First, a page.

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MEPs' visit to Kashmir: Modi's assault on the sovereignty of Parliament

While opening Kashmir’s doors to international evaluators, he has chosen to deny this right to Indian party leaders

By The Editorial Board

  • Published 31.10.19, 1:46 AM
  • Updated 31.10.19, 1:46 AM
Policemen remove a burning tyre left by protesters as road block in Srinagar on Tuesday, October 29, 2019. A group of members of European Parliament members arrived in Kashmir on that day, the first foreign delegation to travel to the region since the abrogation of Article 370 on August 5, 2019
Policemen remove a burning tyre left by protesters as road block in Srinagar on Tuesday, October 29, 2019. A group of members of European Parliament members arrived in Kashmir on that day, the first foreign delegation to travel to the region since the abrogation of Article 370 on August 5, 2019 AP Photo

The veneration of guests is an Indian tradition. But Narendra Modi and his government seem to have taken the mantra of atithi devo bhava a bit too much to heart. Over 20 members of the European Parliament — the bunch was carefully pruned to include mainly right-wingers — had been invited to Kashmir to assess the situation on the ground. The guests, evidently, have reciprocated the warmth of the hosts, parroting the Centre’s rhetoric in spite of the terror attack that took the lives of migrant labourers from Bengal. The issue, though, is not about such orchestrated harmony. The blatant double standards adopted by the Bharatiya Janata Party-led government as well as its convoluted strategy on a region as sensitive as Kashmir merits serious examination. By extending an invitation to an unofficial delegation of foreign dignitaries — a professed ‘international business broker’ was given precedence over the external affairs ministry in arranging the meeting — Mr Modi, it can be argued, has contradicted his assertion that developments in Kashmir are an internal matter only. If this was indeed the case, what was the need for an assessment from visitors from Europe? Opening up an internal matter to the scrutiny of lawmakers from the Continent could, in fact, strengthen the shrill voices demanding international arbitration on restive Kashmir. Could the BJP’s capitulation be attributed to the hostile international reactions to the prolonged lockdown in the Valley? After all, the human rights situation in Kashmir had made it to Congressional hearings in the United States of America. Moreover, a fair appraisal of the prevailing situation must include the people of Kashmir as a stakeholder in the dialogue. Interestingly, the invitation to a Liberal Democrat lawmaker was withdrawn when he insisted upon his right to engage freely in Kashmir.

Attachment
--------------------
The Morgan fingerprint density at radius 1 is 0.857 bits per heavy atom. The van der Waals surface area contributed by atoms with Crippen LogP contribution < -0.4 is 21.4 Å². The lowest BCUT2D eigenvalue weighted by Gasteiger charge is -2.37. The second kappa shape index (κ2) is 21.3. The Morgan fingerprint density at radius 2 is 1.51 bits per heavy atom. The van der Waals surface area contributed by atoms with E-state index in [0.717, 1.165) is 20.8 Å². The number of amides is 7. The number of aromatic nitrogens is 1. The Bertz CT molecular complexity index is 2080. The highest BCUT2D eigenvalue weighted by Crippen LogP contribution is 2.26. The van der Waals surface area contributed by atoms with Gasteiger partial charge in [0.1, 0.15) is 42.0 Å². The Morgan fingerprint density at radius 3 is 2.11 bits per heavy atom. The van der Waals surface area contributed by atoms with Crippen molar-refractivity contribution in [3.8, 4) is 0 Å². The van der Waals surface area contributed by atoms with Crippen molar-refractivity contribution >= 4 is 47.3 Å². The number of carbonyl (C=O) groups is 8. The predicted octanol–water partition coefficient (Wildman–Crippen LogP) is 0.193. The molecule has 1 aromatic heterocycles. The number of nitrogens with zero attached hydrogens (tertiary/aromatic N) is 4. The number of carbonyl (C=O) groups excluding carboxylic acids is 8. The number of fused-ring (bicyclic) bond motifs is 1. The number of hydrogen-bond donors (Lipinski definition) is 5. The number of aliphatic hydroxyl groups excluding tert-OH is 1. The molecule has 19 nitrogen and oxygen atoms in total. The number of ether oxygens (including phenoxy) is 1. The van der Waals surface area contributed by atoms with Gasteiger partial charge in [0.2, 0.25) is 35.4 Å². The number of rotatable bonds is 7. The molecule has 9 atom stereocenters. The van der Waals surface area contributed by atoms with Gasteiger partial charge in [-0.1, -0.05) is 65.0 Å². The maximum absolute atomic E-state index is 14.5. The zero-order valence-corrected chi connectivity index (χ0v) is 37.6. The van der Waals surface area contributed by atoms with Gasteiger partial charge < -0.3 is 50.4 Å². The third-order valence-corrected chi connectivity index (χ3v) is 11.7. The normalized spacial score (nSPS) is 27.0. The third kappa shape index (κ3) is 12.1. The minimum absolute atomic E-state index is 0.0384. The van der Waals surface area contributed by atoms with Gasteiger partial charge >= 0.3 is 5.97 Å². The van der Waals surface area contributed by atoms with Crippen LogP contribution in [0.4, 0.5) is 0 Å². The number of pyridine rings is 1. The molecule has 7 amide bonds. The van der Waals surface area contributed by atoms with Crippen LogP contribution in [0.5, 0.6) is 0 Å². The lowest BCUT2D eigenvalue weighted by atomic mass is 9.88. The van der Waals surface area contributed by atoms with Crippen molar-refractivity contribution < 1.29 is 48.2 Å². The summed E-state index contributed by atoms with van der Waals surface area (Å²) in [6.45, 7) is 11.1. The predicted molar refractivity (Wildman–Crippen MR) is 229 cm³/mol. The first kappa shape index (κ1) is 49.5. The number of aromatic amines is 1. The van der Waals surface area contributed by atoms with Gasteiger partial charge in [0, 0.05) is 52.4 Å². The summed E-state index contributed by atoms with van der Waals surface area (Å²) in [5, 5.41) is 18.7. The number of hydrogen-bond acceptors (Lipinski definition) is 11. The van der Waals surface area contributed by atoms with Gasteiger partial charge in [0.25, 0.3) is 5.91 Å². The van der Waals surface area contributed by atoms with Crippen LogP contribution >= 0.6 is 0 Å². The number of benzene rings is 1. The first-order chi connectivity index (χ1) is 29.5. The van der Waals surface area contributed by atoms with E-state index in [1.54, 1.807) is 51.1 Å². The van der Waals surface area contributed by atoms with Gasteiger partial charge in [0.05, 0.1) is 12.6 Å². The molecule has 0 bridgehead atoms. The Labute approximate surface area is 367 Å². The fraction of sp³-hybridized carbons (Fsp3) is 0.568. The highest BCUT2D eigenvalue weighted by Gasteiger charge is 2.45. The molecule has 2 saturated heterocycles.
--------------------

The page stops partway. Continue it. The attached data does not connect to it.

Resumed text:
What is unacceptable and shocking is that while opening Kashmir’s doors to international evaluators, Mr Modi has chosen to deny this fundamental right to leaders of Indian political parties. Should not this hypocrisy be seen as an assault on the sovereignty of Parliament, the repository of the will of a democratic people? This discrimination is, in fact, worthy of legal scrutiny. Each of these transgressions on the part of an elected government is indicative of an inertia in policy. This is only to be expected when narrow ideology begins to colour the strategic vision. The BJP is not being careful with its narrative on Kashmir. That could explain this public relations disaster.

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